David Ray Papke, Ageism In American Culture
Ageism in American Culture
David Ray Papke*
Ever since their discipline took shape over a century ago, cultural anthropologists have delighted in reminding us how different the world’s cultures are from one another. This variability is superbly illustrated by different cultures’ perceptions and understandings of age. While people biologically age regardless of their cultures, cultures treat older people differently and accord them different degrees of respect. These differences derive less from societal affluence, distribution of wealth, and legal systems than they do from a culture’s values and stereotypes. Asian cultures, for example, tend to revere older people, and in some Asian cultures ancestors are literally worshipped. Chinese culture, in particular, venerates the elderly and recognizes an obligation to care for elderly parents.
One study has explored the pronounced role elders play in the advertising of Chinese consumer goods. According to Fei Xue, the ads acknowledge the wisdom of the elderly and portray them being “asked for advice, opinions, and recommendations . . . .” Even though the consumer economy is growing rapidly, Fei adds, “veneration of elderly people remains a typical feature of Chinese culture and a common theme in Chinese advertisements.”
In the United States, by contrast, beliefs in autonomy, hard work, and success are deeply ingrained, and mainstream Americans tend to define personal worth in terms of financial achievement and control over one’s actions and space. Not surprisingly, Americans routinely cast older people as cute and inconsequential or – even worse – as bothersome and burdensome. This understanding is integral in the culture. In contrast to Chinese advertising, advertising in the United States rarely includes sage advice from a wise senior consumer but rather features younger consumers enjoying their purchases immensely or, at least, boasting that they saved money making those purchase. In obvious ways, “Advertising has its foundation in culture.”
Ageism can be observed and decoded in many parts of American life, but three particularly revealing parts are pop culture, consumer goods, and informal, daily conversations or exchanges. While daily conversations or exchanges are mainstays in all cultures, pop culture and consumer goods perhaps play larger roles in the United States than they do anywhere else in the world. Then, too, these three mentioned parts of American life inevitably overlap and intertwine, reinforcing one another in the process. Along with assorted laws, forces, and institutions, American pop culture, consumer goods, and daily conversations or exchanges symbolically and literally promote ageism.
As for pop culture, it might be thought of as the goods and experiences produced by the culture industry for mass audiences. Pop culture in this sense is not merely popular, as jogging or cooking are, for example. Instead, the various branches of the culture industry shape and market goods and activities as entertaining and sometimes educational. Ageism disturbingly rears its head in these goods and activities.
In music and mass sports, for example, older characters rarely appear. To be sure, some of rock ‘n roll’s biggest names continue to perform in their sixties and even seventies, but rock ‘n roll music itself rarely features older figures or concerns the activities of older people. Venerable rockers such the Motor City’s Bob Seger or a surprisingly sentimental Neal Young might reflect back on the friends and events of their youths, but boisterous tributes to and for the young such as Nirvana’s “Smells Like Teen Spirit” or Good Charlotte’s “The Anthem” greatly outnumber any senior reminiscences. Almost all rock ‘n roll songs are about younger people.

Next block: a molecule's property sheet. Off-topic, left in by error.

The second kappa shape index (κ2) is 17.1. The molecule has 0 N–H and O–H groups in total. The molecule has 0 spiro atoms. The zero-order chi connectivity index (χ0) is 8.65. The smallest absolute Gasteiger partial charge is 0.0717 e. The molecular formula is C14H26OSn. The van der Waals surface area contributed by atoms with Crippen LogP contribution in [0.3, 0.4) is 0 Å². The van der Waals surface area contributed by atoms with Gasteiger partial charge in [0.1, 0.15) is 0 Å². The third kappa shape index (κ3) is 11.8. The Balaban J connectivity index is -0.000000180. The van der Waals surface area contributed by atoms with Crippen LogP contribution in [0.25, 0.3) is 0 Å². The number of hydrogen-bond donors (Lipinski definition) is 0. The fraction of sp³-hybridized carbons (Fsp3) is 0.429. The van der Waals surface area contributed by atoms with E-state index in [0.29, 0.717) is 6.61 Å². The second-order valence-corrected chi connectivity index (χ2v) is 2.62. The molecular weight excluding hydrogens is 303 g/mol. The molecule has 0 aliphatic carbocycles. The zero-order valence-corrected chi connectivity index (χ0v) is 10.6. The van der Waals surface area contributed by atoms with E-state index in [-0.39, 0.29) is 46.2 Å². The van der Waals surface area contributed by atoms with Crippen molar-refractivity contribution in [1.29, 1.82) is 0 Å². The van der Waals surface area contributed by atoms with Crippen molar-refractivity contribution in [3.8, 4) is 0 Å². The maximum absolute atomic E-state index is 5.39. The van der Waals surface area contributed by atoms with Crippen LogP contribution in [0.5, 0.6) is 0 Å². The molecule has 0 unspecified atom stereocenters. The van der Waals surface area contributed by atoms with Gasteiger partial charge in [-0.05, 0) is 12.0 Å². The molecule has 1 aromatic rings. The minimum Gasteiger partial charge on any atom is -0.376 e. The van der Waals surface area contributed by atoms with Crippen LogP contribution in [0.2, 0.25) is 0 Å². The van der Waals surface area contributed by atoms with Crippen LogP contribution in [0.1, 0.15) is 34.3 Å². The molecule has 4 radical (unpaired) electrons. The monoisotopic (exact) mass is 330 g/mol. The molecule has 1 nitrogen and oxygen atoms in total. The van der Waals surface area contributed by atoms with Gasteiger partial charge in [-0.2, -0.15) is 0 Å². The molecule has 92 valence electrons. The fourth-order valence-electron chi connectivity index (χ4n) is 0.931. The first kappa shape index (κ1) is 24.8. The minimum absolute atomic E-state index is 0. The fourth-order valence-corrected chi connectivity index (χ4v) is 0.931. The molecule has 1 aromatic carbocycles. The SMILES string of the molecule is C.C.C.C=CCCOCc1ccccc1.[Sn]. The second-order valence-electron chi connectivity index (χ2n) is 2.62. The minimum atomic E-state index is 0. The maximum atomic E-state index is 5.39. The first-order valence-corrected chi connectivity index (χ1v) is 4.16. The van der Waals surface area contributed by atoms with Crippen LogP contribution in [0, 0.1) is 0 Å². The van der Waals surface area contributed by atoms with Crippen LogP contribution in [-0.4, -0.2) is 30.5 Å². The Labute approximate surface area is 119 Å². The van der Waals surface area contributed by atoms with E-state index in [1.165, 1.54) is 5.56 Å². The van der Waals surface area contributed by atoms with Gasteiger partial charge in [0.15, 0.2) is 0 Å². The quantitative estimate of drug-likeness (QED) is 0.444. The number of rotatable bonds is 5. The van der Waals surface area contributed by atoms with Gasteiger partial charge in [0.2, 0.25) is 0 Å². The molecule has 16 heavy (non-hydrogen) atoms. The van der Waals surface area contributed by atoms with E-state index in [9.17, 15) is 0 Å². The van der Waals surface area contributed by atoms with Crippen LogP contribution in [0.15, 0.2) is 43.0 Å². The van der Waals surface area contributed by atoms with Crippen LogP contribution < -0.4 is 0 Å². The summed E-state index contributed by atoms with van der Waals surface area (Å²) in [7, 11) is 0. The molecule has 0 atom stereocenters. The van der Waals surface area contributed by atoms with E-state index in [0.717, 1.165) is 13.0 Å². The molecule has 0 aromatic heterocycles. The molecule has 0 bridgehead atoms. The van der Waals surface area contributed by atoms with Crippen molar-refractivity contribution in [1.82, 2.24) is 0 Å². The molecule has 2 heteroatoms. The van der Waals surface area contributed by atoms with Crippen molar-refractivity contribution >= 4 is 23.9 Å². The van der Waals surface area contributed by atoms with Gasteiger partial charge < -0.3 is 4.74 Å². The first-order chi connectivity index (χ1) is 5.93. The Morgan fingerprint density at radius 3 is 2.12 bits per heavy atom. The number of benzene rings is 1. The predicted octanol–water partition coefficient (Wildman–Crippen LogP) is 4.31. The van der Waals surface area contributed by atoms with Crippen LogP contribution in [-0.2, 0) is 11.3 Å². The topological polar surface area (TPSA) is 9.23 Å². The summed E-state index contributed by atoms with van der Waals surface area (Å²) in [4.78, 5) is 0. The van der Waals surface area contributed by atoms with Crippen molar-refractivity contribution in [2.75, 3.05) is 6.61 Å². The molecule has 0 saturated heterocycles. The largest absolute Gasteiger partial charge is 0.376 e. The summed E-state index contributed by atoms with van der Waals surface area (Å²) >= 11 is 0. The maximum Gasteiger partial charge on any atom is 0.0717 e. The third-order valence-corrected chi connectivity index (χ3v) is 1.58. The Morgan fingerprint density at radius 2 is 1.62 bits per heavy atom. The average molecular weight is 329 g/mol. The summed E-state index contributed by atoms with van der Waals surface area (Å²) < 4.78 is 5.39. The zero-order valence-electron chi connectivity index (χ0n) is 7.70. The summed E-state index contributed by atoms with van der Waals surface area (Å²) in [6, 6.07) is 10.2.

Mass sports, meanwhile, are decidedly a young man’s game. The oldest figures in professional baseball, basketball, football, and hockey are coaches on the sidelines, and more and more of them are not that old. The “Champions Tour” exists for golfers over 50, but the Tour’s tournament winners take away only one-fifth to one-sixth as much as winners on the regular Professional Golfers’ Association Tour. The senior professional basketball league has earned the support of retired National Basketball stars Allen Iverson, age 42, and Kenyon Martin, age 40, and it has an ambitious schedule. Yet the league’s organizers do not want to sponsor an athletic “oldies” show. In order to play in a league for “older” players, one has to be a whopping 30.
Problems also exist in film and television when it comes to roles for older actors. In Hollywood movies, such roles are not unknown, and the film industry has in fact produced a string of what might be considered “senior buddy movies,” including but not limited to “Cocoon” (1985), “Grumpy Old Men” (1993), “Secondhand Lions” (2003), and “The Bucket List” (2007). Yet research at the University of Southern California found that only 11 of the 100 top-grossing films of 2015 had speaking parts for actors age 60 or older. What’s more, the portrayal of older characters is subtly ageist; most are quirky, vexatious, and – worst of all – terminal. One study found that in recent Hollywood films with leading or supporting characters who were 60 or older, over 40 percent had ageist comments in them.
Roles for older women are in the shortest supply. Female actors sometimes complain about the “silver ceiling,” and some try desperately to improve their looks and increase their sexiness in order to be cast as women younger than they really are. One study from the beginning of the twenty-first century found 70 percent of the television roles for older actors were for men. Actress Kim Cattral, who played Samantha Jones in the HBO series “Sex and the City,” has been the most outspoken critic of sexist ageism on the small screen.
Pop music, sports, film, and television are of course available for purchase in various forms and from countless sellers, but these commodities are only the tip of the iceberg when it comes to consumer goods. It seems sometimes that just about everything is for sale in the consumer sector of America’s market economy, and sophisticated advertising touts the virtues of countless consumer goods. Some consumers sadly become so attracted to one consumer good or another that they develop unseemly and unhealthy fetishes regarding them.
Some consumer goods marketed to older people seem age-appropriate, and they include not only stair-masters and smart-medicine devices but also robotic companions and assorted virtual reality apps. Self-driving cars have attracted noteworthy attention among older Americans, and nursing homes and assisted-living facilities have become testing sites for a wide range of consumer goods. However, certain other goods marketed to and for senior consumers are insulting or, at minimum, problematic. “Over the Hill” greeting cards or “Coffin Gift Boxes” containing prunes and anti-aging creams are funny at first glance but perhaps less so when reconsidered. Furthermore, goods and services such as Viagra and Cialis; assorted creams and cosmetics; and Botox and cosmetic surgery rest on the assumption that old and aging consumers are to some extent unappealing, flawed, and deficient.